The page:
The record of taxes killing economic growth, however, is pretty strong. Taxes can kill growth in a variety of ways. Every real-world tax—as opposed to an ideal, drawing-board tax—reduces the return on a wide variety of economically valuable activities, such as working, capital formation, innovation, or new-venture launching. The general story goes like this: the extra tax owed on my next possible hour of labor reduces the return I get from that hour’s labor. Solely as a result of the tax, the return on that hour of labor is below the value of my next opportunity. I choose another hour of leisure instead of another hour of productive labor.
Other than labor supply, the story of taxation distorting economic returns is, at the margin, quite general. For example, in an economy with lower tax rates or differently structured taxation, my time is slightly more valuable, and my output is slightly higher, as an entrepreneur. However, the actual tax structure and rate encourage me to remain as someone’s employee. Alternatively, I may spend my time figuring out how (legally or illegally) to game the tax code and tax collection system, rather than spend my time doing economically productive things.
Every tax imposes an excess burden on its economy. That is, the tax imposes costs on the economy in excess of the revenue collected and turned over to the government. Larger and more complicated tax codes—which frequently correspond to larger, more complicated government spending—raise the return to lobbying, “astroturfing,” and so on, in order to get the tax code to benefit me and harm my competitors. Because I’m spending time and resources on efforts to sway government policy to my benefit, I cannot use the time and resources to increase my output and create wealth. These sorts of political activities dramatically increase the excess burden of taxation.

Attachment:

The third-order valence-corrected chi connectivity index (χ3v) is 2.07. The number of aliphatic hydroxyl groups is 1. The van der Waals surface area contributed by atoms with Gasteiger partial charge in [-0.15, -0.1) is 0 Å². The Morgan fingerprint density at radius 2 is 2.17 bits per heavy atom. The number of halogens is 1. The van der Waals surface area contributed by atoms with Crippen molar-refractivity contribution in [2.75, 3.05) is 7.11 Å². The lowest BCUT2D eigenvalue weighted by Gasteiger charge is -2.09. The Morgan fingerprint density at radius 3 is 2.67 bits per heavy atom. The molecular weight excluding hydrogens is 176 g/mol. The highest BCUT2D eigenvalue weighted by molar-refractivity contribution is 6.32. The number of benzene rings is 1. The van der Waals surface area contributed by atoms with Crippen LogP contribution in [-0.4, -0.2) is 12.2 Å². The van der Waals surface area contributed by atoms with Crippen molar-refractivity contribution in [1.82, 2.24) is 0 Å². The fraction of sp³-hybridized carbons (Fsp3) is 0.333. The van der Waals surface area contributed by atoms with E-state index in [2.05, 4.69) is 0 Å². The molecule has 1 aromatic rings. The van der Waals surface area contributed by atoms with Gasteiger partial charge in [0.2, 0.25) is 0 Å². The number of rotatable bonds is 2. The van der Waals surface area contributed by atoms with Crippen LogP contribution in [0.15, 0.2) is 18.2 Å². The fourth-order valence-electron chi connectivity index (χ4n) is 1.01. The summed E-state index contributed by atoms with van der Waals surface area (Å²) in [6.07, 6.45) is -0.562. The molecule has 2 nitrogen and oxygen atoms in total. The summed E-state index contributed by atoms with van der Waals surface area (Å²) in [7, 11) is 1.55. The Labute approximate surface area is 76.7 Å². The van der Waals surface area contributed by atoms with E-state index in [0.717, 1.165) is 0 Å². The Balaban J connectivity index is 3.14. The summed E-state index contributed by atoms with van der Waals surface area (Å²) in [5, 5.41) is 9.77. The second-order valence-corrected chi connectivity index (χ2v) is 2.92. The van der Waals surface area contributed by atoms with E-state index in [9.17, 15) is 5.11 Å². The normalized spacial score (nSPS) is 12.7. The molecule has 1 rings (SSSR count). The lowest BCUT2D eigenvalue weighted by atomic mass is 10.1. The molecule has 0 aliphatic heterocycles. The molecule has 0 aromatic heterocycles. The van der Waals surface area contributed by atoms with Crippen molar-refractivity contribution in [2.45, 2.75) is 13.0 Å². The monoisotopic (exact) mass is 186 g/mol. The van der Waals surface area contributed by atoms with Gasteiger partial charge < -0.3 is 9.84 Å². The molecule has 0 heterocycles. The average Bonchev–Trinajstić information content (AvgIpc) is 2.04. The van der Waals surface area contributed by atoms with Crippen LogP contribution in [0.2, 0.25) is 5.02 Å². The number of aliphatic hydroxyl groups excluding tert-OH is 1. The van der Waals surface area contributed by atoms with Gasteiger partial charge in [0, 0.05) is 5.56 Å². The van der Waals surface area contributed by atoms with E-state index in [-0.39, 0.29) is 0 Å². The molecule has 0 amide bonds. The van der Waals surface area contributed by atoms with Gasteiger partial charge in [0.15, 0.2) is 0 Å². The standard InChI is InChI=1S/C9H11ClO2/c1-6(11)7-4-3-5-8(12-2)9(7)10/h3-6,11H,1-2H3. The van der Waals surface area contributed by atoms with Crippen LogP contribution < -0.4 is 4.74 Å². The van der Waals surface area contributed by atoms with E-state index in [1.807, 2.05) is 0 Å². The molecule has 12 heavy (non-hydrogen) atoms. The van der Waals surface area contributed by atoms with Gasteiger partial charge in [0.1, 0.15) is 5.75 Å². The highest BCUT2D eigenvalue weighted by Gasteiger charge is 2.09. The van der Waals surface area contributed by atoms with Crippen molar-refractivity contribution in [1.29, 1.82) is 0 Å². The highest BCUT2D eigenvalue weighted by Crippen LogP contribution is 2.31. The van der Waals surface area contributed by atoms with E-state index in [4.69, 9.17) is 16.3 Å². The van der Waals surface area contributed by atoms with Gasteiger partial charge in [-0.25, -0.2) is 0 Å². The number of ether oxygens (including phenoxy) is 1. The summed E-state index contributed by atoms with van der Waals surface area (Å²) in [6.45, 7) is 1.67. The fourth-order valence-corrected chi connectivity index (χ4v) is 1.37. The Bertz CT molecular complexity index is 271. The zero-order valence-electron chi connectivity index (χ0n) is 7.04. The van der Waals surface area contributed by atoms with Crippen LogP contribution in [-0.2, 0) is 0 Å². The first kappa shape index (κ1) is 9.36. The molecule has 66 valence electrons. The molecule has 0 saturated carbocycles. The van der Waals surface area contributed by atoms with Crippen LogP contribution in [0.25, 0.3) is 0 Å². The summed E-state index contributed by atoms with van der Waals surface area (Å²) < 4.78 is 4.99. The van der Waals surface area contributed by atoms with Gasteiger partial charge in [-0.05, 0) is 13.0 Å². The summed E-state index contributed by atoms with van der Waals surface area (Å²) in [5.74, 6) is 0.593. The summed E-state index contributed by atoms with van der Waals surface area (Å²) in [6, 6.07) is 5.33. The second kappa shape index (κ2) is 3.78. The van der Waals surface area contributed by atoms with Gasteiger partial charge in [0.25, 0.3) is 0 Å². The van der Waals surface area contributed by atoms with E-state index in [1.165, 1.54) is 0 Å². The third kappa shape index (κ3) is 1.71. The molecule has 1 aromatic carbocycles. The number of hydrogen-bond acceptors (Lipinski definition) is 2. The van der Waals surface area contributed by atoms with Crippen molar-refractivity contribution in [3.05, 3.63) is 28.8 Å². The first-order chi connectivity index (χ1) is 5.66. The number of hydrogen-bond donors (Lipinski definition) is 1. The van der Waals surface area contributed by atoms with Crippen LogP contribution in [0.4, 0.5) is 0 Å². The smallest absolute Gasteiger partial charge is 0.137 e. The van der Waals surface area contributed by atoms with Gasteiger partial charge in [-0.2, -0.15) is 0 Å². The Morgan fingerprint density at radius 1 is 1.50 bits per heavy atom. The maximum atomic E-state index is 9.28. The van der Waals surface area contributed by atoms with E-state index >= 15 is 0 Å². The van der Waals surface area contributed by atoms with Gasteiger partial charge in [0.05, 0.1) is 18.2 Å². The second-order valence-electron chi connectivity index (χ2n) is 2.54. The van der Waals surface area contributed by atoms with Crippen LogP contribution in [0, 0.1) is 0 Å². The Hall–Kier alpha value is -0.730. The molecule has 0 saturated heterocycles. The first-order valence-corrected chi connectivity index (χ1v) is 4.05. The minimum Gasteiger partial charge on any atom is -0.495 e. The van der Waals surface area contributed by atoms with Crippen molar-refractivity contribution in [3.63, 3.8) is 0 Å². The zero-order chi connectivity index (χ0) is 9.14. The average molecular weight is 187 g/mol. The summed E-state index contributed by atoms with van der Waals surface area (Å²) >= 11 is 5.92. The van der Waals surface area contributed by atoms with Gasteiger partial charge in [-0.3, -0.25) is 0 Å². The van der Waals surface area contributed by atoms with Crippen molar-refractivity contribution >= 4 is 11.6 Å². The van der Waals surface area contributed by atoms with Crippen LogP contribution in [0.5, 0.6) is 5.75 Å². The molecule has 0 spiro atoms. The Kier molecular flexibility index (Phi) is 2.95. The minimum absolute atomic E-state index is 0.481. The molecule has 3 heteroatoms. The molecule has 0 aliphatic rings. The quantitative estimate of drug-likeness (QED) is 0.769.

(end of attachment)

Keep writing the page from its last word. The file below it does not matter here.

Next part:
Big, complicated paths of government spending and taxation also create uncertainty in a state’s economy. What will the tax code and the patterns of taxes and subsidies look like x years from now? The larger and more expansive a government becomes, the more difficult it is to make these predictions. Economic uncertainty like this makes it that much more risky for me to hire an employee, launch a new venture, finance an expensive piece of capital, or upgrade technology.
Here’s the takeaway: Please do not attempt to discuss tax reform and spending reform as isolated issues. They are inseparable issues.
Textbook analysis shows us that every tax will impose costs upon the economy in excess of the revenues it collects for government use. We call the amount of wealth transferred from the private sector to the government the “direct burden” of a tax. The extra cost the tax creates—wealth lost by the private sector, but not recovered by the government—is the “excess burden” of a tax.